For 34 years, John Marshall presided as the Chief Justice of the United States Supreme Court. During his service, Marshall transformed the nation’s top court and its judicial branch into the powerful body and co-equal branch of government we know it as today.
The Doing History: Biography series continues as Joel Richard Paul, a professor of law at the University of California, Hastings Law School and author of Without Precedent: Chief Justice John Marshall and His Times, joins us to explore the life of John Marshall and how he wrote his biography.
About the Series
The Doing History: Biography series explores the genre of biography, how it relates to and is different from the genre of history, and how historians and biographers can best uncover and understand the lives of people from the past.
The Doing History series explores early American history and how historians work. It is part of Ben Franklin’s World, which is produced by the Omohundro Institute.
About the Show
Ben Franklin’s World is a podcast about early American history.
It is a show for people who love history and for those who want to know more about the historical people and events that have impacted and shaped our present-day world.
Each episode features a conversation with a historian who helps us shed light on important people and events in early American history.
Ben Franklin’s World is a production of the Omohundro Institute.
Joel Richard Paul, a professor of law at the University of California, Hastings Law School and author of Without Precedent: Chief Justice John Marshall and His Times, joins us to explore the life of John Marshall and how he wrote his biography.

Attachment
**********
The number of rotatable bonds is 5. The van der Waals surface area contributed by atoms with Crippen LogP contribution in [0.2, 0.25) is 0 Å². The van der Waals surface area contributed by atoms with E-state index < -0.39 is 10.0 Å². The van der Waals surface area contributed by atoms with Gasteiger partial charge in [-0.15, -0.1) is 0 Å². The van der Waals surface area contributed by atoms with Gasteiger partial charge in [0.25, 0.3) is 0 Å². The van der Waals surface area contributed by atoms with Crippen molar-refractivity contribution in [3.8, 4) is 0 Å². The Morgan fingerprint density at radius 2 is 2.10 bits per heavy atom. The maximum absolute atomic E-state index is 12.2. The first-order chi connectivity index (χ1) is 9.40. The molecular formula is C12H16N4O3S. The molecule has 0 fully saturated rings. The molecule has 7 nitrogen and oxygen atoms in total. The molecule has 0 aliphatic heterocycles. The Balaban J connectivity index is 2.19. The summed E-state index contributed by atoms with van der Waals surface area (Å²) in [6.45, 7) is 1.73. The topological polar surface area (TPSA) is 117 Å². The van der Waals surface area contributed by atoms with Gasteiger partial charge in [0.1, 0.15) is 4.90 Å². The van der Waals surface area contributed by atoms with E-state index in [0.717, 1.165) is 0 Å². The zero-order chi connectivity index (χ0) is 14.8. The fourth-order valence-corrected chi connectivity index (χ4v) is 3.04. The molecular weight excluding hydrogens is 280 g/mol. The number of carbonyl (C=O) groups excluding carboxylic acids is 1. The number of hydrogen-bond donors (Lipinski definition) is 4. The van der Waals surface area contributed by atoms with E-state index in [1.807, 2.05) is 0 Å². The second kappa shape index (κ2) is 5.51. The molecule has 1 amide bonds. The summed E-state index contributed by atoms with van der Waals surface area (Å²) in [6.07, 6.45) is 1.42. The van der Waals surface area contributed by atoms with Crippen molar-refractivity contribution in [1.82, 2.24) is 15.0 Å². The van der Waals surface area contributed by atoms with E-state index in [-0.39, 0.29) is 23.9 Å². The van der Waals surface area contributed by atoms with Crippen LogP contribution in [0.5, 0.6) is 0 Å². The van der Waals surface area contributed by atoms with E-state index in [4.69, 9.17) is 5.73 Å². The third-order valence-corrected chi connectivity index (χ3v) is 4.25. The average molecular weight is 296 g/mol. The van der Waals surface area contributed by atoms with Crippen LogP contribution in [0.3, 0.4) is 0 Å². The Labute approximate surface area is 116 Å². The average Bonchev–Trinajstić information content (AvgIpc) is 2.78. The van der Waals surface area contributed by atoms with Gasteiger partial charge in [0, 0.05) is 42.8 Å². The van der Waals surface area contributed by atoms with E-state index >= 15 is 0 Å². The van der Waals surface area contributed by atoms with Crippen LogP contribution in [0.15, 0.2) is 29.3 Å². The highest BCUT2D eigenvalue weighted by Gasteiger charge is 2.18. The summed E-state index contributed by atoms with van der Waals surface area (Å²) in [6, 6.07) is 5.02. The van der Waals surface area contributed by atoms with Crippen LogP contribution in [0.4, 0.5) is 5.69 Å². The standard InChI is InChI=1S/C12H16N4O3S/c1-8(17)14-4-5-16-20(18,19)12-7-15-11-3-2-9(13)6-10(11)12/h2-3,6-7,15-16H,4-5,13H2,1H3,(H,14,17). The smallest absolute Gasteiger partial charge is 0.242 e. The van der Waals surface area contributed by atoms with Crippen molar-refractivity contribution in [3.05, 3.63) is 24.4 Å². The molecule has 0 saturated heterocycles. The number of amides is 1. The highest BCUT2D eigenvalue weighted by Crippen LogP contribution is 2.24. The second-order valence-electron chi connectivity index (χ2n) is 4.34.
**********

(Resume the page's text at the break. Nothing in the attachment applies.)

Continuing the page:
During our conversation, Joel reveals: Why he chose to research and write a biography about John Marshall; Details about Marshall’s early life and how he came to serve as Chief Justice of the United States Supreme Court; And, how Marshall was able to transform the Supreme Court and the judicial branch of government into a co-equal branch of government with the executive and legislative branches.
What You’ll Discover
- Why write a biography
- Why a biography and not a history
- How the stories and lives of people connect us with the past
- John Marshall’s early life and service in the Revolutionary War
- How military service shaped Marshall’s politics
- Marshall’s legal training at William & Mary
- Marshall as a practicing attorney
- Marshall the politician
- Marshall at the Virginia Ratifying Convention
- John Marshall’s reluctant public service
- Marshall’s appointment as Chief Justice of the Supreme Court
- The development of the United States Supreme Court
- John Marshall and Thomas Jefferson
- Historians, Biographers, and objectivity
- Marbury v. Madison (1803)
- Marshall the slaveholder
- Marshall’s legacy
Links to People, Places, and Publications
- Joel Richard Paul
- Joel on Twitter: @joelrichardpaul
- University of California Hastings College of the Law
- Without Precedent: Chief Justice John Marshall and His Times
- Unlikely Allies: How a Merchant, a Playwright, and a Spy Saved the American Revolution
- Joel Sharpton and Pro Podcasting Services
- What Makes Me Weird podcast
- Episode 107: Mary Sarah Bilder, Madison’s Hand: Revising the Constitutional Convention
- Episode 117: Annette Gordon-Reed: The Life and Ideas of Thomas Jefferson
- Episode 143: Michael Klarman, The Making of the United States Constitution
- Episode 179: George Van Cleve, After the Revolution: Governance During the Critical Period
- Episode 193: Partisans: The Friendship & Rivalry of Adams & Jefferson
- Episode 209: Considering Biography
In your opinion, what might have happened if John Jay had agreed to President John Adams’ request that he return to the Chief Justiceship of the Supreme Court? What would have happened to the Supreme Court and the development of the judicial branch if Marshall had not served as Chief Justice?
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